The Link between Bereavement and Heart Attack Risk, Psychological, Behavioural and Physiological Contributors
Loss of a loved one or family member impacts not only the psychological health but also the physical health of bereaved family members. Research conducted by a multi-disciplinary team led by Professor Tom Buckley and including Dr Anastasia Mihailidou provides insight into why people grieving the loss of a loved one, such as a spouse or a parent are at increased risk of a heart disease. While it is recognised that the bereaved family members experience anxiety, depression and anger symptoms, we have also found physiological changes in the first few weeks after their loss. There is also increases in blood pressure and heart rate, together with immune and blood clotting changes that could contribute towards a heart attack. While several measures had improved by six months, ambulatory blood pressure was still at a higher level than seen in the non-bereaved comparison group.
15 December 2021 (Wednesday)
12:30 pm – 1:30 pm (HK Time, GMT+8)
Zoom Live Webinar
Professor Tom Buckley
The University of Sydney
Dr Anastasia Mihailidou
Royal North Shore Hospital, Sydney
Dr Eric Lee
Clinical Assistant Professor, JC School of Public Health and Primary Care, CUHK
The webinar is approved for CME Accreditation (non-specialist) and pending for specialist CME Accreditation.
About the Speakers:
Associate Professor Tom Buckley RN, BSc(hons), PhD
Tom is a Research Education Academic Director in the Faculty of Medicine and Health at the University of Sydney and Research Fellow in the Department of Cardiology at Royal North Shore Hospital, Sydney. A health science and nursing graduate, he has over 30 years’ experience in intensive and coronary care and established an international research profile investigating the relationship between emotional and physical stress with onset of cardiovascular (CV) risk. In his doctoral studies, collaborating with a team at Royal North Shore Hospital and the Kolling Institute of Medical Research, he investigated the psychological, physiological, and behavioural changes associated with spousal and parental bereavement, work that has been and incorporated into the Heart Foundation’s position statement on psychological risk factors for CV disease. Tom has co-led studies demonstrating an association between heavy physical exertion, acute anxiety and anger, respiratory infection, heavy meals, pollution, and heavy meals with transient increased risk of MI. More recently, he has led an evaluation of the impact of unexpected hospitalisation on family members cardiovascular risk factors, confirming hospitalisation as potential trigger of cardiovascular events due to psychological and physiological disruptions observed.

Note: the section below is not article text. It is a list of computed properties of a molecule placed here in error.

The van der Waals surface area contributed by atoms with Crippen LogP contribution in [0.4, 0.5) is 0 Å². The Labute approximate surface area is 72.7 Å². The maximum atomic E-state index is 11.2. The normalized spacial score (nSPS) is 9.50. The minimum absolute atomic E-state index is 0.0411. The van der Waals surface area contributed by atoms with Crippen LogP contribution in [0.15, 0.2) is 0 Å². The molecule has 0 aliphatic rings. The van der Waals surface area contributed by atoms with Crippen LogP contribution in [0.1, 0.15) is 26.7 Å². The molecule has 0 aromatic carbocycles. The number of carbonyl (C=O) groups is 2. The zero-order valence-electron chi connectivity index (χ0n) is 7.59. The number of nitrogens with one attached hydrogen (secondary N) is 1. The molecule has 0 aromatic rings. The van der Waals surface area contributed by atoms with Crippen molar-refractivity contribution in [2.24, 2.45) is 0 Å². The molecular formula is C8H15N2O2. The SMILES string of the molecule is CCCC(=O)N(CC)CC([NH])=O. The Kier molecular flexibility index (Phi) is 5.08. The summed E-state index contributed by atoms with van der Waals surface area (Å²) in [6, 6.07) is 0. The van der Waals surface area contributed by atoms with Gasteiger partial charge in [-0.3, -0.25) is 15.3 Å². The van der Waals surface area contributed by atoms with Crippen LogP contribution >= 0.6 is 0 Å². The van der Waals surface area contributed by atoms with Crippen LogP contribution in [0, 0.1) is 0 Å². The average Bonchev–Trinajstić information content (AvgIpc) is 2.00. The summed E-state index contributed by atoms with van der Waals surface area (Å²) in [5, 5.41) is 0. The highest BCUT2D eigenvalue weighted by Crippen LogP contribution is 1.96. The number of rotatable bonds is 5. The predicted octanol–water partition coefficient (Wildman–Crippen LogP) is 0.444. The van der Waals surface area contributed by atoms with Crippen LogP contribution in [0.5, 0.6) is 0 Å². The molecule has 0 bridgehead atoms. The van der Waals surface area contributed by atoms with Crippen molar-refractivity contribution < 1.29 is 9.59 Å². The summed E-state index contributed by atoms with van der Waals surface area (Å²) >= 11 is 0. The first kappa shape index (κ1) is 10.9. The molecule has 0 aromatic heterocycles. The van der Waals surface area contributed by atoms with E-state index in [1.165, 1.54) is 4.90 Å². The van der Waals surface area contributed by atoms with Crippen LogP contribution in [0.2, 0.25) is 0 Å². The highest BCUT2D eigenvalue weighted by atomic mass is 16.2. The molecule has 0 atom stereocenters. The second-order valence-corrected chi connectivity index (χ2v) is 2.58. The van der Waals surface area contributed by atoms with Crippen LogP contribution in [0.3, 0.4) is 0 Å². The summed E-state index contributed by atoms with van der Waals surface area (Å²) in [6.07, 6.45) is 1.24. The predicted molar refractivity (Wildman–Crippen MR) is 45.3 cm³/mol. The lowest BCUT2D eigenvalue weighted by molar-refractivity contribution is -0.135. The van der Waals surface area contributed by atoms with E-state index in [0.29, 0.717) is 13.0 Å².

Dr Anastasia Mihailidou FAHA FCSANZ
Anastasia runs the Diagnostic Service for 24-Hour Ambulatory Blood Pressure Monitoring (ABPM) at Royal North Shore Hospital, Sydney. She also engages in both biomedical and clinical research as Head of the Cardiovascular & Hormonal Research Laboratory, Kolling Institute and Honorary Senior Lecturer, Macquarie University. Her discovery research focus is mineralocorticoid receptor regulation in the heart, sex differences in heart disease and blood pressure regulation. Anastasia was part of the Executive Committee for initiating a national multicentre study for deriving reference ambulatory blood pressure thresholds for the diagnosis and management of hypertension that accounts for age and sex as well as revising the Australian Guidelines for ABPM. Her most recent appointment is The Lancet as one of the Commissioners for their Commission on Cardiovascular Disease in Women. Anastasia is currently on the HBPRCA Executive Member responsible for Education and Vice-Chair of the International Society of Hypertension (ISH) Communications Committee.
About the moderator:
Dr Eric Lee MBBS(HKU), HKCFP, FRACGP, MSc Mental Health (CUHK), DPD(Cardiff), Dip Med (CUHK)
Dr Lee practiced in family medicine in Hong Kong for more than 10 years and obtained his specialist qualification in Hong Kong since 2016. He had a master degree in mental health from CUHK in year 2014 and another Master degree in Evidence-Based Health Care from the University of Oxford in year 2020.
Dr Lee started to work as a clinical assistant professor since 2016 at the Chinese University of Hong Kong. His research interest included hypertension, mindfulness, burnout in medical professional and medical systems.